Carmen Lundy Deciphers ‘Code Noir,’ Being a Jazz Vocalist & Her Love Affair With Art
By Gail Mitchell, Billboard
Jazz vocalist Carmen Lundy is celebrating the highest debut in her 15-album journey with Code Noir. Released in February, the set bowed at No. 9 on the Jazz Albums chart.
Now at No. 20, the 12-song Code Noir encompasses the independent artist’s love of jazz, blues, Brazilian samba, African rhythms, pop and other influences as she delivers timely and thought-provoking messages about perseverance (“Live Out Loud,” “Whatever It Takes”), social issues (“Black and Blues”) and love (“The Island, the Sea and You”). Lundy, who wrote or co-wrote and arranged all the tracks and plays keyboards/guitar, is accompanied by musicians Patrice Rushen, Ben Williams, Jeff Parker and Kendrick Scott.
Also a skilled, self-taught visual artist who works in oil and “found objects” (wood planks, wine crates, etc.), Lundy recently exhibited one of her pieces, “Blue Woman,” at the Whole 9 Gallery in Culver City, California. The same piece will go on exhibit at jazz station WBGO’s art gallery in Newark, New Jersey, from April until June.
Ahead of traveling to Washington, D.C., to mentor young music artists for two weeks at Betty Carter’s Jazz Ahead program at the Kennedy Center, Lundy chatted with Billboard about her statement-making music and art.
Why do you think this album is resonating so strongly?
I couldn’t have dreamed what this album has ultimately turned out to be. There’s a depth of quality in the overall sound and feeling of it. But I also tried to focus on the voice and not so much on handing it over to [instrumental] solos on every track. Most of the songs were written a year ago or more. But it seems like I put out the record only a month ago its lyrical content about what’s happening today. I don’t know … sometimes the audience doesn’t know it’s looking for something new, different and fresh until they hear it and go yes, that’s right on time.
The album title popped into my head last October while I was home in bed with a cold, reflecting on memories of my family’s roots in rural Florida and the experience of writing and recording the tunes. The term actually refers to the first law written by a person in power of a sovereign nation—the King of France Louis XIV—to make illegal the integration of the African race into white European society.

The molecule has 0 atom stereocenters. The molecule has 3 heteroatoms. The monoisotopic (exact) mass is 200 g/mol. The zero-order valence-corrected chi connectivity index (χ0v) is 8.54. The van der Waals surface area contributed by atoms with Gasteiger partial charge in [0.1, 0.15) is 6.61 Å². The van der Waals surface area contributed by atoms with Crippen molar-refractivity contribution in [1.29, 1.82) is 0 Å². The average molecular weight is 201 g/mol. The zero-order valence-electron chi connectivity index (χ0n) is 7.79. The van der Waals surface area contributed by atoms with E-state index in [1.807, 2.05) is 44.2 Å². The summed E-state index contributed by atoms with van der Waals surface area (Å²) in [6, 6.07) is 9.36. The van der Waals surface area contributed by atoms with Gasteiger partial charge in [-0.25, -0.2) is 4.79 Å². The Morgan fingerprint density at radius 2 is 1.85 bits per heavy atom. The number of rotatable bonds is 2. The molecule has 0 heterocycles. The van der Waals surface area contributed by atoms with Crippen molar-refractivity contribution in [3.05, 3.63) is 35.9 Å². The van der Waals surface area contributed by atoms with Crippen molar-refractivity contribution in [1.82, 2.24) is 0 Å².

Two pieces of your art appear on the album’s jacket sleeve. Why did you include them?
I wanted to make a statement about where we are in society with both the album title and my art. I wanted there to be a thought process triggered by listening to the album and knowing the title. And on the inside sleeve, you see the sculpture of a female dripping in different colors [titled “Person of Color”] with an old segregation sign on her chest. All of it has to do with making a statement about this being the 21st century and how some of what’s happening isn’t making sense. It’s also my statement as a jazz vocalist in the 21st century: what does Carmen Lundy look like singing a song at 62 years old?
What does it mean to be a jazz vocalist in the 21st century?
What’s happening is a lot of R&B artists are being booked on jazz festivals, which leaves us jazz vocalists with little or no space. At a show I did last summer, Macy Gray was on one stage and I’m on another at the same time at the same festival. The audience is confused. Smooth jazz is not really jazz. It’s like a slicker R&B with a little improv on it. The average 18-year-old kid who grew up in the black community doesn’t know who Miles Davis is.
Perhaps it’s because jazz has become more and more defined as existing at a certain period of time in history and that certain time in history has become the definitive sound that we associate with the music. After Miles, Dizzy Gillespie, Freddie Hubbard and others passed away, the only persons we’ve got in an iconic sense are probably Herbie Hancock and Wayne Shorter. We don’t have the same iconic figures representing the music.
How does art feed your music and vice versa?
I can paint and it’s done. There’s no applause, no rehearsing the band but I’m still in a creative mode. Painting became something I added to my day. It wasn’t my source of income, so it didn’t matter what I painted. It’s a wonderful release, a way to realize an idea without having any judgment or critique associated with it. And the colors represent the same feeling that you convey in a note, chord change or rhythm.
What do you want your music legacy to be?
Ultimately, my contribution to this music, whatever the continuum is, lies in what I’ve brought to my own honest presentation of how jazz has affected me. That’s why I continue to pursue this end of my artistic expression rather than just represent the traditional jazz singer with tunes written by others and interpret the heck out of them. At the end, when you drop that needle, you’ve got to hear me. And that’s where Code Noir has placed me: when you’re listening, you’re hearing something new that sounds like something you know.